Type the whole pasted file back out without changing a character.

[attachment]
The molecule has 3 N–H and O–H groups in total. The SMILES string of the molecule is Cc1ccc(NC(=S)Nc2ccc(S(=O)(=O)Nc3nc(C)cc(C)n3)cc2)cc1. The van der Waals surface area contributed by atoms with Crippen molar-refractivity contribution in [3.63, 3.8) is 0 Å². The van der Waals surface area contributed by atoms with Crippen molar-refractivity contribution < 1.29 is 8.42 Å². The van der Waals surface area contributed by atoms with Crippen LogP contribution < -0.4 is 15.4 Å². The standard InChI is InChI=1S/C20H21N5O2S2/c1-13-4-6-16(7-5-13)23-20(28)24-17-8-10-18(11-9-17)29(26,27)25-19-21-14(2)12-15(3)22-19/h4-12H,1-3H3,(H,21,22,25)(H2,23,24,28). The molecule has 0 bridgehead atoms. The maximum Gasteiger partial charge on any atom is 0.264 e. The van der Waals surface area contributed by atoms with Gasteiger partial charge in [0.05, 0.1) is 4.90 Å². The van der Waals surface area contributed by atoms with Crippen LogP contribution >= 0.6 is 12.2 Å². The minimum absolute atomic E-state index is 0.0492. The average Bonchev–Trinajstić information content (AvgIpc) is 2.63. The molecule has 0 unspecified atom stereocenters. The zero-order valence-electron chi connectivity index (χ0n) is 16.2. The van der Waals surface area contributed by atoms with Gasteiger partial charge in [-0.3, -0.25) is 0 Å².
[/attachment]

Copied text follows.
The molecule has 3 N–H and O–H groups in total. The SMILES string of the molecule is Cc1ccc(NC(=S)Nc2ccc(S(=O)(=O)Nc3nc(C)cc(C)n3)cc2)cc1. The van der Waals surface area contributed by atoms with Crippen molar-refractivity contribution in [3.63, 3.8) is 0 Å². The van der Waals surface area contributed by atoms with Crippen molar-refractivity contribution < 1.29 is 8.42 Å². The van der Waals surface area contributed by atoms with Crippen LogP contribution < -0.4 is 15.4 Å². The standard InChI is InChI=1S/C20H21N5O2S2/c1-13-4-6-16(7-5-13)23-20(28)24-17-8-10-18(11-9-17)29(26,27)25-19-21-14(2)12-15(3)22-19/h4-12H,1-3H3,(H,21,22,25)(H2,23,24,28). The molecule has 0 bridgehead atoms. The maximum Gasteiger partial charge on any atom is 0.264 e. The van der Waals surface area contributed by atoms with Gasteiger partial charge in [0.05, 0.1) is 4.90 Å². The van der Waals surface area contributed by atoms with Crippen LogP contribution >= 0.6 is 12.2 Å². The minimum absolute atomic E-state index is 0.0492. The average Bonchev–Trinajstić information content (AvgIpc) is 2.63. The molecule has 0 unspecified atom stereocenters. The zero-order valence-electron chi connectivity index (χ0n) is 16.2. The van der Waals surface area contributed by atoms with Gasteiger partial charge in [-0.3, -0.25) is 0 Å².